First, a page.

By arranging that the stop element 28 is adjustable relative to the at-rest position of the mass 26, the amplitude of vibration of the mass necessary to complete the circuit can be adjusted. It will readily be recognized that the natural frequency of the spring mass system (given ωn =√K/M by ωn =√K/M where K is the spring constant and M is the mass) can be set to whatever value is desired depending upon the particular frequency of the vibration spectrum which is to be sought. Since the shape of a resonant response curve is a function of mass, spring constant and damping ratio, it is apparent that the device of the present invention can be finely tuned rather simply to be selective as to which frequency would be observed. Also, because of the amplifying effect of the device it is possible to attach that device to a stationary part of the machine to which the vibrations are generated by a moving part are transmitted.

Patent Citations
Cited PatentFiling datePublication dateApplicantTitle
US2946218 *Mar 12, 1956Jul 26, 1960Tinius Olsen Testing Mach CoTunable pick-up
US3095532 *Jun 29, 1959Jun 25, 1963Peter G FloydVibration responsive system for stopping motor driven machines
US3195034 *Apr 20, 1962Jul 13, 1965United States Steel CorpApparatus for monitoring vibrations of a fan
US3232521 *Aug 23, 1963Feb 1, 1966Atkinson Guy F CoLong rotor hydroturbine pump with single end port plug
US3676723 *Mar 2, 1970Jul 11, 1972Bio Consultants IncHigh speed centrifuge drive assembly
US4028510 *Aug 22, 1975Jun 7, 1977Kabushiki Kaisha Shinko SeisakushoSafety device actuatable by seismic vibrations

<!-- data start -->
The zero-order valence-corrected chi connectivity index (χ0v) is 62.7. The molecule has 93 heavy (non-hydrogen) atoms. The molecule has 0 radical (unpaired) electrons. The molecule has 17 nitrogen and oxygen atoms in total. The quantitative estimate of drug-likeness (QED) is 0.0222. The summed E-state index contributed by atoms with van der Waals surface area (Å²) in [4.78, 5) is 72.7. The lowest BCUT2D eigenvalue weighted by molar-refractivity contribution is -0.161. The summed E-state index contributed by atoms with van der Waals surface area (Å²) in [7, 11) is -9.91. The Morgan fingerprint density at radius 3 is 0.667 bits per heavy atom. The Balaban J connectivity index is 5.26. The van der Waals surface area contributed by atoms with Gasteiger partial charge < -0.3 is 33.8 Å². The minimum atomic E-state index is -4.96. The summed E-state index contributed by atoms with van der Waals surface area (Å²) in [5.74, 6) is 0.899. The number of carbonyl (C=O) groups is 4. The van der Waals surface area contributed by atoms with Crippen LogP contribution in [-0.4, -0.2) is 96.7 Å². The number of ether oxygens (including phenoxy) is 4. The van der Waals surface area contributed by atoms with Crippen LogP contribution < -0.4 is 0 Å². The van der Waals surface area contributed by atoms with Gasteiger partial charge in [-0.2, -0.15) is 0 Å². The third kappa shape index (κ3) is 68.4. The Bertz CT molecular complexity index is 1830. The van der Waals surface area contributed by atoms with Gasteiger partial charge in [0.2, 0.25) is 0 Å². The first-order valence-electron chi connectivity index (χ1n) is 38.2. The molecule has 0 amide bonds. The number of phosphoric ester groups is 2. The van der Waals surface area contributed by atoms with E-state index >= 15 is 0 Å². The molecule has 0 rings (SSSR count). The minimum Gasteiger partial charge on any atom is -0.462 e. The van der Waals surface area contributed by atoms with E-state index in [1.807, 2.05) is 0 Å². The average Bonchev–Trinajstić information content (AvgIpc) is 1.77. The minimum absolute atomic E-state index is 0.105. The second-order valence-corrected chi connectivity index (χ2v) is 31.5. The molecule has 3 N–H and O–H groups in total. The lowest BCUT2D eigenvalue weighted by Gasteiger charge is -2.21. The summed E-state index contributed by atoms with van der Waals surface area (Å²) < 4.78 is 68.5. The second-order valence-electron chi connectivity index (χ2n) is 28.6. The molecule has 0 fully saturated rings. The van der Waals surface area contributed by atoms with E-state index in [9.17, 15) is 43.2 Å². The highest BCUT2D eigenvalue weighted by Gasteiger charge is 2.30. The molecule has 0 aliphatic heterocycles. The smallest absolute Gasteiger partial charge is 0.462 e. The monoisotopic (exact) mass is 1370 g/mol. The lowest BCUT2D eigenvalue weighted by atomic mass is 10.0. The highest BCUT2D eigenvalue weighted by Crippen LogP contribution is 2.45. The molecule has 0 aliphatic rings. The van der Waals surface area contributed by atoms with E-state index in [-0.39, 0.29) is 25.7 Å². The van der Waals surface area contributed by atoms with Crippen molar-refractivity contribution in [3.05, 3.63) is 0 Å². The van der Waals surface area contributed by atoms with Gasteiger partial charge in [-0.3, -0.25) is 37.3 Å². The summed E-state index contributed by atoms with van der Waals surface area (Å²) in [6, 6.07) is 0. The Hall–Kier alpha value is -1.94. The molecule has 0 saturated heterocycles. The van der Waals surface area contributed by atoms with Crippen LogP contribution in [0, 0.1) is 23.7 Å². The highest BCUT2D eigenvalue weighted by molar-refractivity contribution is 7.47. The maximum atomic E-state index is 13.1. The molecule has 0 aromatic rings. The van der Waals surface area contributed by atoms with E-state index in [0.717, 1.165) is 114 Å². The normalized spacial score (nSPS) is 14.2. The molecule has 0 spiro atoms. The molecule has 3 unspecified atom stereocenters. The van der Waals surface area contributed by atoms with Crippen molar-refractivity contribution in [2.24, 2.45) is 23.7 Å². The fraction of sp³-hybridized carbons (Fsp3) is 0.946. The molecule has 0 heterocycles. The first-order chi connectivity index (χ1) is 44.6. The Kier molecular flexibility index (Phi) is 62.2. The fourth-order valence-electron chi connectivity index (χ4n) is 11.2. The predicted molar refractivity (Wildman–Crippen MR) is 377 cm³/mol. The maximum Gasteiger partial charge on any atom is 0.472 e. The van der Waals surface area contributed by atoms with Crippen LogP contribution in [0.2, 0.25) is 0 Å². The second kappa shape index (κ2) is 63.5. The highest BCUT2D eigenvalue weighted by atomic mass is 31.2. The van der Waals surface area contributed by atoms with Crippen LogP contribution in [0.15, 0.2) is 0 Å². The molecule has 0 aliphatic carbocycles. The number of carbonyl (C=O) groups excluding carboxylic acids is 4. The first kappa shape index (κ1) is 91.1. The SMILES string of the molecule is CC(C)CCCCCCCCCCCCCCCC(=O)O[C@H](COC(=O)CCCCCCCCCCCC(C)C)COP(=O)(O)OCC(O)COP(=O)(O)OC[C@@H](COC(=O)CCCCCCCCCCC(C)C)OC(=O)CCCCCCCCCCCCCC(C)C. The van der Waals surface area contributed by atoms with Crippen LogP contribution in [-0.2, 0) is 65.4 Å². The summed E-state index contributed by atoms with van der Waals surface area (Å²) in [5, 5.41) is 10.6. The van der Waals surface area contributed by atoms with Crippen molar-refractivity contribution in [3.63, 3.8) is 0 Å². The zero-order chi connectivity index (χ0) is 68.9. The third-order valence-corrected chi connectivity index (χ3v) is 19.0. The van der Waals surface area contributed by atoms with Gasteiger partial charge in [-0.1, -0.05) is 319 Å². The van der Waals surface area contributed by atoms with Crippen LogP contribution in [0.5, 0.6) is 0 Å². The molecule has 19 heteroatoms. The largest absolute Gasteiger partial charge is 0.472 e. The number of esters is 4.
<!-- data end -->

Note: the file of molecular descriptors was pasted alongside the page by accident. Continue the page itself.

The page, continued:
US4099667 *Feb 17, 1977Jul 11, 1978Kabushiki Kaisha Kubota SeisakushoApparatus for preventing vibration in a centrifugal separator
GB555595A * Title not available
GB743687A * Title not available
GB893170A * Title not available
Referenced by
Citing PatentFiling datePublication dateApplicantTitle
US4344328 *Nov 14, 1979Aug 17, 1982Sundstrand CorporationFrequency detector
US5224835 *Sep 2, 1992Jul 6, 1993Viking Pump, Inc.Shaft bearing wear detector
US5772403 *Mar 27, 1996Jun 30, 1998Butterworth Jetting Systems, Inc.Programmable pump monitoring and shutdown system
US6053361 *Aug 31, 1998Apr 25, 2000Sealed Air Corporation (U.S.)Out-of-fluid detector for reciprocating pumps
US6082737 *Aug 20, 1997Jul 4, 2000John Crane Inc.Rotary shaft monitoring seal system
US6092029 *Feb 19, 1998Jul 18, 2000Bently Nevada CorporationMethod and apparatus for diagnosing and controlling rotating stall and surge in rotating machinery
US6297463Feb 4, 2000Oct 2, 2001Sealed Air Corporation (U.S.)Out-of-fluid detector for reciprocating pumps
US20140377084 *Dec 12, 2012Dec 25, 2014Heiner KöstersLiquid Ring Vacuum Pump with Cavitation Regulation
WO1999042240A1 *Feb 18, 1999Aug 26, 1999Bently Donald EDiagnosing and controlling rotating stall and surge in rotating machinery
Classifications
U.S. Classification417/63, 417/68, 73/651
International ClassificationF04C28/28, G01H13/00, F04B49/10
Cooperative ClassificationG01H13/00, F04B49/10, F04C28/28
European ClassificationF04C28/28, G01H13/00, F04B49/10